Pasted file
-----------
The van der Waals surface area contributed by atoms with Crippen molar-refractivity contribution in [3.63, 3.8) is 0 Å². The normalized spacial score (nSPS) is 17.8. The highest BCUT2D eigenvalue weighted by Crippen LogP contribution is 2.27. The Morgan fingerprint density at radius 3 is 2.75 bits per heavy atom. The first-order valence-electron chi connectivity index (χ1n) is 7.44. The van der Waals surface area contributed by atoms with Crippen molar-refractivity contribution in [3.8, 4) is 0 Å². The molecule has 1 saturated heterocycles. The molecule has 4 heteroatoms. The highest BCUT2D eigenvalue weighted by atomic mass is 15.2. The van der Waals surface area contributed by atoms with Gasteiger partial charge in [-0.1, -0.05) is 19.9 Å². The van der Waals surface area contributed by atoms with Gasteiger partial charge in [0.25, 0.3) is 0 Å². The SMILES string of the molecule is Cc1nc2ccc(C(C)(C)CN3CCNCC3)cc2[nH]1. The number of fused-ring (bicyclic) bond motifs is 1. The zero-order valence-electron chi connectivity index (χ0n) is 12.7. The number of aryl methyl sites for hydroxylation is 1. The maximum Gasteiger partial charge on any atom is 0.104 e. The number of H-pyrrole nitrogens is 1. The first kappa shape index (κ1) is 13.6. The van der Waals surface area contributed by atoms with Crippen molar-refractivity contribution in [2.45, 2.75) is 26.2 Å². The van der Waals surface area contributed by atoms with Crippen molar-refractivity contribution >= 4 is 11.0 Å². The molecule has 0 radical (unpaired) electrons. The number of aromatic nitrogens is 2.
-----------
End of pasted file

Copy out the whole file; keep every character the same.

The van der Waals surface area contributed by atoms with Crippen molar-refractivity contribution in [3.63, 3.8) is 0 Å². The normalized spacial score (nSPS) is 17.8. The highest BCUT2D eigenvalue weighted by Crippen LogP contribution is 2.27. The Morgan fingerprint density at radius 3 is 2.75 bits per heavy atom. The first-order valence-electron chi connectivity index (χ1n) is 7.44. The van der Waals surface area contributed by atoms with Crippen molar-refractivity contribution in [3.8, 4) is 0 Å². The molecule has 1 saturated heterocycles. The molecule has 4 heteroatoms. The highest BCUT2D eigenvalue weighted by atomic mass is 15.2. The van der Waals surface area contributed by atoms with Gasteiger partial charge in [-0.1, -0.05) is 19.9 Å². The van der Waals surface area contributed by atoms with Gasteiger partial charge in [0.25, 0.3) is 0 Å². The SMILES string of the molecule is Cc1nc2ccc(C(C)(C)CN3CCNCC3)cc2[nH]1. The number of fused-ring (bicyclic) bond motifs is 1. The zero-order valence-electron chi connectivity index (χ0n) is 12.7. The number of aryl methyl sites for hydroxylation is 1. The maximum Gasteiger partial charge on any atom is 0.104 e. The number of H-pyrrole nitrogens is 1. The first kappa shape index (κ1) is 13.6. The van der Waals surface area contributed by atoms with Crippen molar-refractivity contribution in [2.45, 2.75) is 26.2 Å². The van der Waals surface area contributed by atoms with Crippen molar-refractivity contribution >= 4 is 11.0 Å². The molecule has 0 radical (unpaired) electrons. The number of aromatic nitrogens is 2.